Your PC’s hard drive used to be the center of computing is shifting out onto the Internet. More and more of the software and data we use lies on the Net, and we tap into it through our browsers. The World Wide Web is turning into a World Wide Computer. It’s similar to what happened with electricity utilities a century ago. Why run a waterwheel next to your factory when you can just plug into the grid ?
Individuals are leading this shift, particularly young people. We increasingly use online software to read our email, store and touch-up our photos, do our taxes , read encyclopedia articles, play games, and connect with friends on social networks. The whole Web 2.0 phenomenon is built on the ability to tap into shared software and data on the Web. I’d argue , in fact, that a large percentage of people already are spending more time using Web apps than installed programs. Who wants the hassle of buying and troubleshooting software when you can get it online easily and usually for free ?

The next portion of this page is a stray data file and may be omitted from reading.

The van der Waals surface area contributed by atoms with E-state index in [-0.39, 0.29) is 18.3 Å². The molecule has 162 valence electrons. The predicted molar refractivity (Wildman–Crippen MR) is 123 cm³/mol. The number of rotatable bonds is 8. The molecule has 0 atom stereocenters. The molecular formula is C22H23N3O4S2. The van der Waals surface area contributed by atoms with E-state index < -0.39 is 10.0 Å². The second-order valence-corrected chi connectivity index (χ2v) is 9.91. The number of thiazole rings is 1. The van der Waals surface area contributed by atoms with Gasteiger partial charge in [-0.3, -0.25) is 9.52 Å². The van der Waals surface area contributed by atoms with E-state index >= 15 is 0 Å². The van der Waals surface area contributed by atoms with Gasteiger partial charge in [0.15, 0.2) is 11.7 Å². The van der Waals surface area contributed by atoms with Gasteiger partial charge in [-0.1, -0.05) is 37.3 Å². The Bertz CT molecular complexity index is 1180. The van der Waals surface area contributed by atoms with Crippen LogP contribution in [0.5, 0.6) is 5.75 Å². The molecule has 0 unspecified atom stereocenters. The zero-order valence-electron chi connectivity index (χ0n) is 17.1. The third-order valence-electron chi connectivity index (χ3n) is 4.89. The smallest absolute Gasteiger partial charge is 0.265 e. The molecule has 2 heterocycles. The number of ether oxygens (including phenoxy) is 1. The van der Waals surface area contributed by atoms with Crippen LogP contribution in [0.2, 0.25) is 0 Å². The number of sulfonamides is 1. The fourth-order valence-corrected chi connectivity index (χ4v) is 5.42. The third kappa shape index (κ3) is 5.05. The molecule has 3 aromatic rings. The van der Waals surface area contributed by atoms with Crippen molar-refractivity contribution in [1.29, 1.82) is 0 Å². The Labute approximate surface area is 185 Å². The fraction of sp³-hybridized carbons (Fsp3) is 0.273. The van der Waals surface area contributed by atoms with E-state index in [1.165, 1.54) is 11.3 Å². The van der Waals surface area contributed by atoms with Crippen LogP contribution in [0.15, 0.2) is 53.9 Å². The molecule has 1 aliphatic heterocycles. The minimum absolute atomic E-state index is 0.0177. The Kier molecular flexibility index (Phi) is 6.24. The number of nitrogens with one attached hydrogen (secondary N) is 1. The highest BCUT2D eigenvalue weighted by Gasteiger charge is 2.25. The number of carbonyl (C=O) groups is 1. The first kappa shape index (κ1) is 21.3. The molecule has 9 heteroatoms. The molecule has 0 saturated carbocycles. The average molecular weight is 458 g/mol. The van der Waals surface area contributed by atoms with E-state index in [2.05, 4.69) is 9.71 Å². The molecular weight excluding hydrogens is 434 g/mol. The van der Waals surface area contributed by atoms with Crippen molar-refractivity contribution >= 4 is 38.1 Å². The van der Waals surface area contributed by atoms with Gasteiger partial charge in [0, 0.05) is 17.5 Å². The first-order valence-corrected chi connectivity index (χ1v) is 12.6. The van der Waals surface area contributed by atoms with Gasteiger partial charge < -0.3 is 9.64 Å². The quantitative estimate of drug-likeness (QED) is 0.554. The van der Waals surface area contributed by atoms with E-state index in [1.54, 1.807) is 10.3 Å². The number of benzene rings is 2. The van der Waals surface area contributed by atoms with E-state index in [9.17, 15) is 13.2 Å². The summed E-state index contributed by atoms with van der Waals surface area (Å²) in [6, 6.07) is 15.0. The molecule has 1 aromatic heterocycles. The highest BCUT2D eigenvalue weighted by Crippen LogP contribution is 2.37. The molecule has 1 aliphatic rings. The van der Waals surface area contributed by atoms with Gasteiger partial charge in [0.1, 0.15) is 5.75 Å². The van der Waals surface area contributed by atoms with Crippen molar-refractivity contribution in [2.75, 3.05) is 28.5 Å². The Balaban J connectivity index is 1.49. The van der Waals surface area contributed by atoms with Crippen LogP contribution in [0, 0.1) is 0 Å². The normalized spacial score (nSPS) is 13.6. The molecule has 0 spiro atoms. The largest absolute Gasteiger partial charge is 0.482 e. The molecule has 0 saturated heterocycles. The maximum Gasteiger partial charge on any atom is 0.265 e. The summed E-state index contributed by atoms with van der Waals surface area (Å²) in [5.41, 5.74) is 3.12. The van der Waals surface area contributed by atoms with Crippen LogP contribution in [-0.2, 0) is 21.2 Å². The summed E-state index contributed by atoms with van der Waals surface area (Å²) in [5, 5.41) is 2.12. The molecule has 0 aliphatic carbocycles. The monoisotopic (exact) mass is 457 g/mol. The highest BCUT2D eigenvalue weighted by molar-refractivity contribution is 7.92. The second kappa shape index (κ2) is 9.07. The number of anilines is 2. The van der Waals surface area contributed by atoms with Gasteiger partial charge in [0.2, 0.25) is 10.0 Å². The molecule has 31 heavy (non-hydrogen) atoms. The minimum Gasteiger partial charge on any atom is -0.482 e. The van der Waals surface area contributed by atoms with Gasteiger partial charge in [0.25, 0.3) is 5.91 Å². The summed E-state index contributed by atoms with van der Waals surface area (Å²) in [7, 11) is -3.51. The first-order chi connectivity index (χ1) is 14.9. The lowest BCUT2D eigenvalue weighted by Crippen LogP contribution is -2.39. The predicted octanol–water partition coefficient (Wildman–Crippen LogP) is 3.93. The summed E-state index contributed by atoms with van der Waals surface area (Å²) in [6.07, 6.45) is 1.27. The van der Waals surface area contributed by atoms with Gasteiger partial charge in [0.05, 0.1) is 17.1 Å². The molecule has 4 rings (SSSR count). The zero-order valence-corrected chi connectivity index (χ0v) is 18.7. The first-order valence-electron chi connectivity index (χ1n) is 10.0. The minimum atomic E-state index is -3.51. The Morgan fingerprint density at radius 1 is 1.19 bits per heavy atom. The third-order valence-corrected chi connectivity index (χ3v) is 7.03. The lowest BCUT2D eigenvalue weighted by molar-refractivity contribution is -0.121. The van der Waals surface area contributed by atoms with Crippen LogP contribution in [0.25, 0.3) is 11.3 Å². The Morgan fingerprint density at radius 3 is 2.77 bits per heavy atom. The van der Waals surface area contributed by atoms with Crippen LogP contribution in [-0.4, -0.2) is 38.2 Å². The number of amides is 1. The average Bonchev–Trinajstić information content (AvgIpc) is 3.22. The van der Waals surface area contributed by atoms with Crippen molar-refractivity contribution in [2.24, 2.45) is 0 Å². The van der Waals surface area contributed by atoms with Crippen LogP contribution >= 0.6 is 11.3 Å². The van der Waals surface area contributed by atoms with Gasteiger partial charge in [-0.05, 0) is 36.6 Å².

Businesses will move to online computing more slowly, mainly because they have so much invested in their private hardware and software. But the success of pioneering utility computing vendors like Salesforce.com and Amazon Web Services shows the intrinsic ap-peal of letting suppliers buy the machinery and run the software.
World Wide Computer – The Big Switch
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